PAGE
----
There’s a wistful tone in an article at the CNN blog by anchor Campbell Brown as she asks our presidential candidates to stop the negative campaigning. You can tell she’s earnest, and there’s an echo of Rodney King’s famous, ‘Can we all just get along?” But the truth is the presidential election of 2008 is a race that has not only drawn record voter registrations. This race, beginning with the primaries, has evoked a verbal bullet spray of tipping points, from accusations of gender bias, media bias, age bias, racial bias and a governor from Alaska who reminds me very much of the enduring lead female character in the drama ‘Fargo.’ Toss in another vice president who thought Franklin D. Roosevelt talked to America about the stock market crash of 1929 on TV and you begin to feel a bit like you’re in a Woody Allen movie. On the top of one ticket and on the bottom of another are two basically unknown quantities in politics on the federal level. To ask for kindness may be a laudable goal, but to expect it is naïve. This election has as many twists and turns as a backcountry road during a blizzard and really isn't very different from past elections in that regard.
American politicians rarely bring true kindness or unity to the campaign table. It’s my personal opinion that is a good thing. For one thing, candidates need to be vetted, arguably even harshly vetted. Consider what Presidents George W. Bush and Bill Clinton confronted after finding what they sought. Both faced media assaults; both at times faced a hostile Congress. Whether you like either of those presidents, we would probably agree the office is not designed for those who are overly sensitive.
With amusement, I’ve watched partisans decry the possibility their own candidate would lose, possibly leading to the end of the republic. One individual who is the most peaceful man I know says he plans to stock up on guns in case Democrats manage to upend the 2nd amendment to the constitution. Another who plans to vote for a Democrat tells me if the Republican ticket comes out on top she will, predictably, leave the country. Yet another tells me she is going to write in Newt Gingrich’s name and another female friend intends to write in Sen. Hillary Clinton’s.
Throughout history, campaigns have not been kind to the nominees. Candidates have been knocked off the ballot for undergoing treatments for a mental condition or for having a vice-president who could not spell a word that made the Irish famous. We tend to hyperelevate the present, believing this is the most critical time in our history. Of course there’s absolutely no way to know that until we are history.
Consider what Lincoln faced as our nation attempted to divide itself violently. Weigh in on the challenges to Franklin D. Roosevelt who after promising American mothers he would not send their children to a war in Europe had to do exactly that. President George H. W. Bush found himself in a quandary after uttering, ‘Read my lips. No new taxes.” The line that gave him the oval office did him in eventually because the Democrats in Congress had different ideas about those taxes and he felt compelled to “reach across the aisle” as we are fond of saying nowadays.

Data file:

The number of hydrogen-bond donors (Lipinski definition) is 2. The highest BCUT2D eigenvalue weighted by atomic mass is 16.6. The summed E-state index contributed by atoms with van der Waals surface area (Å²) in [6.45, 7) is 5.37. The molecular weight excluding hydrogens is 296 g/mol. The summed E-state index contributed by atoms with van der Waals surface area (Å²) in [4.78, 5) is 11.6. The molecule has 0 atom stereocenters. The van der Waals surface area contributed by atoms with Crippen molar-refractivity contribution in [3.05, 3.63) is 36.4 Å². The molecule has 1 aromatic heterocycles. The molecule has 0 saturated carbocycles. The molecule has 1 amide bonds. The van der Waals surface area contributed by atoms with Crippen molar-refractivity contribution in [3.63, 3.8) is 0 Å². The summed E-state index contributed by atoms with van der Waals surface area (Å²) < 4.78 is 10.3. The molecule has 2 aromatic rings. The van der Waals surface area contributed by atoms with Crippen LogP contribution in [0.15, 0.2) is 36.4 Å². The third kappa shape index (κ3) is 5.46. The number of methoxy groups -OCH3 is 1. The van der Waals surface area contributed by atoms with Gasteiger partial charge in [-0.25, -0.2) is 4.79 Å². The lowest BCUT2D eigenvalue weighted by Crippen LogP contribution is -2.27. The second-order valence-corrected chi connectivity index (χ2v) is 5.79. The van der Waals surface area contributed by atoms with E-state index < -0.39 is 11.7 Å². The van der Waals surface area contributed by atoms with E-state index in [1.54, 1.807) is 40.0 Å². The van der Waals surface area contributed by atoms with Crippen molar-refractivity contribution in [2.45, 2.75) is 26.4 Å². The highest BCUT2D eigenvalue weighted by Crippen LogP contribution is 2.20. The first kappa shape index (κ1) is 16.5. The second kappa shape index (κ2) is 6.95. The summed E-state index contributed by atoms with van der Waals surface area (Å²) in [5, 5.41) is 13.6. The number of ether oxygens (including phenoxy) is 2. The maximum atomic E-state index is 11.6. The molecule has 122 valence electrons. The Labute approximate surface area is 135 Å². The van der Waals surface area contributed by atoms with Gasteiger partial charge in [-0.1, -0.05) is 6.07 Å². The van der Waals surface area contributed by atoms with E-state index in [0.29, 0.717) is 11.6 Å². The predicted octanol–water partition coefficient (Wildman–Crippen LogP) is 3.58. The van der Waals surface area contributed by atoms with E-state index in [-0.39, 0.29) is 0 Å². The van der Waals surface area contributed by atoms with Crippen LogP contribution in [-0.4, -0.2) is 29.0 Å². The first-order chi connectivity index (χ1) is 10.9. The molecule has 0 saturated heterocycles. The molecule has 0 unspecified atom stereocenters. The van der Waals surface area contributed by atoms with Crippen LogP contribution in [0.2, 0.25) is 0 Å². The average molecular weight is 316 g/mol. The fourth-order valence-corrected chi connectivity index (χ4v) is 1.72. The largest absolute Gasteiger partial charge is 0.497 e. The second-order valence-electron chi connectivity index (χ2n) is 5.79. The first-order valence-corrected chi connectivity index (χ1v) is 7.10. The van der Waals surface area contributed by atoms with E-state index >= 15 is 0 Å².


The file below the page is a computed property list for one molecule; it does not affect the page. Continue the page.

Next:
Whatever promises are tendered by our candidates, the road to the oval office has never been a smooth one. In America, freedom of the press relies for its bread and wine on daily drama as each candidate takes the stage and pitches a platform. In some countries, guns and the military often decide elections and bloodshed may be part of the process. In the United States, our bloodshed is figurative, though it still may cause a candidate and his or her supporters to grimace.
I tip my hat to Brown’s entreaties for a more polite dialogue. But as a lover of history, I do not expect her pleas to be heeded. As Sen. John McCain’s townhall exchange with Sen. Barack Obama approaches, conservative diehards are urging their candidate to ‘go to the mattresses’ and liberal diehards are urging their man to ‘hit it out of the park.’
Meanwhile, I came across a quirky essay by Philip Fowler at the website President Elect. Fowler does a mathematical analysis of presidential elections, and declares via computations I barely comprehend that McCain will be the nation’s 44th president because, “America seems to prefer having a Republican in the White House, no matter how low the current occupant's approval ratings.” While I admire a man adept at numbers, I also know there can be a false sense of security in projections, whether they're computations of elections past or polls about elections present.
My hound dog has taught me this. Every time he wants a biscuit, he sits back on his haunches and holds his paws like a kangaroo standing up. You say the word, ‘treat’ and my dog will do this. That is, he will do this until you really want him to do it, such as when you are trying to show a guest the cute tricks your hound dog can do. At such moments, my dog will sometimes defy the odds and look at me as though he is the dumbest hound dog in Dixie.
That’s how presidential elections in history have gone—sometimes the odds are defied. And often, we voters wish the candidates could be, as Brown suggests, nicer to one another. But it is my personal opinion this is an impossible, even an unwelcome goal. Were nothing of value at stake, would voters come to the polls? Without the passion and clash of wills would we care?
What’s important is that after the election is over, we take King’s advice and just try to get along, bearing in mind that 4 years really does go by faster than we may care to admit. We accept that we won’t know who our next president is until we go to those polls. Nothing among the living is 100 percent predictable. Just ask my wise hound.